March has been quite busy for me! A lot of travel, which, while excellent, leaves a man desiring a more rooted form of existence, one where I’m flying Frontier airlines less often. I know literally every millennial talks about this, but what if we just all buy land in the mountains nearby one another? Expect more ruminating on this in future newsletters.
In the meantime, I’ll be in London April 14th - 18th. I’d love to meetup with any BenGoldhaber(.com) UK-based subscribers.
Toki Pona: An experimental language with an extremely small vocabulary, pushing the boundaries on how minimal a language can be. With only 120 root words, more complex words and phrases are derived from extensive combinations of words. For instance, you might call a computer a thinking machine - ilo (machine) lawa (mind) - or maybe an information machine - ilo (machine) sona (have information on). Every interaction is like a game of semantle.
A Chemical Hunger: The obesity epidemic is a mystery. While there are many theories about why people around the world have been getting fatter, they all have their inadequacies. The authors go through the existing theories, point out the ways they fall short, and propose an environmental explanation: namely chemicals in the water supply are driving an increase in everyone's average weight. The essay contains lot of interesting anecdotes:
Multiple lines of evidence confirm that sugar consumption is falling worldwide.
The residents of Kitava, mentioned earlier, have a diet of starchy roots and tubers. Almost 70% of their calories come from carbohydrates, but they don’t suﬀer from obesity, diabetes, or heart disease.
Obesity is less common at high altitudes because of the watershed. Environmental contaminants build up as water flows downhill and are in much higher concentrations as you approach sea level.
The future of weight loss: In contrast to the above, there’s strong reason to be optimistic, as it seems that drug interventions to promote weight loss have finally gotten safe and effective. An article in Works in Progress describes the advances that have been made over the past several years, with multiple approved drugs now on the market.
In his hands, semaglutide causes an average of 18–20% loss of body weight when paired with diet and lifestyle advice. … [they] reduce the overall risk of dying by about 12% in people with type 2 diabetes.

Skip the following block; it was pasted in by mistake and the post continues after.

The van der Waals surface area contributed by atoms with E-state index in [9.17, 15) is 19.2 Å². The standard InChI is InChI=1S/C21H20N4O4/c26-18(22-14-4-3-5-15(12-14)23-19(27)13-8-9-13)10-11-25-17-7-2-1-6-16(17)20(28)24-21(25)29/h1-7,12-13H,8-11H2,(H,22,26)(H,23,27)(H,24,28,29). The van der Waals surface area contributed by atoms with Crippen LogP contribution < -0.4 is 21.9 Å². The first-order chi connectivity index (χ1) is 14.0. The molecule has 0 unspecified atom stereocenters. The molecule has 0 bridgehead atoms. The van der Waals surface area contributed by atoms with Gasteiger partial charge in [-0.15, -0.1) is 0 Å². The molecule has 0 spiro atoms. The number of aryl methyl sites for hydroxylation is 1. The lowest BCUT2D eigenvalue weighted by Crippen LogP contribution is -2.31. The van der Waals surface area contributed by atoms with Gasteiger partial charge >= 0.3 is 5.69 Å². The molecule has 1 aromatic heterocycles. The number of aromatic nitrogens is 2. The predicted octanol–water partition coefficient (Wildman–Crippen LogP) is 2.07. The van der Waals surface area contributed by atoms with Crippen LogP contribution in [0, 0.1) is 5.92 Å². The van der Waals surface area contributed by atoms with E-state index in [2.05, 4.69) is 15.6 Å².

Outliers: A nice overview of the benefits of taking an outlier heavy strategy in many different domains.
Being Too Old Is a Beautiful State of Mind: Sasha Chapin's ode to the transition from exploring to exploiting. The sheer existential freedom of life is overwhelming at times; it's nice to declare at some point that you're just too old for all that.
My chess teacher, Ben Finegold, would avoid complicated chess positions, saying of them, “I can’t look at this, I’m too old.” This, I now understand, was an act of self-compassion, as well as a statement about his preferred style of chess. In this world of seemingly infinite association, the full flowering of possibility makes constant implicit demands on you. Don’t you want to embrace everything that’s out there? No, actually. You don’t, you don’t want to. And that’s fine. You are fine where you are, in the golden land of Too Old.
The Screwtape Letters: Another classic from C.S. Lewis, taking the form of a series of letters between a senior and junior demon tempter. They serve as a prompt for ironic reflection on the form of temptation in ones own life.
The characteristic of Pains and Pleasures is that they are unmistakably real, and therefore, as far as they go, give the man who feels them a touchstone of reality.
Spinning Silver: Excellent fantasy book from the author of A Deadly Education set in an unnamed, Eastern European shtetl and kingdom. The initial protagonist is a young moneylender who encounters magical and human monsters.
But it was all the same choice, every time. The choice between the one death and all the little ones.
Pitch Perfect: 2015 was so simple. Young Anna Kendrick, young Skylar Austin, singing fun songs from the 2010s and quipping. It's definitely worth rewatching. You can rent it on YouTube, or you can watch a bunch of clips of them singing (though the movie has a lot of great lines I forgot about so honestly consider springing for the $3.99 rental).
Superman: Red Son: An animated version of a comic book mini-series where Superman lands in the U.S.S.R. instead of America. I enjoyed the comic book when I read it, and it's an enjoyable adaptation.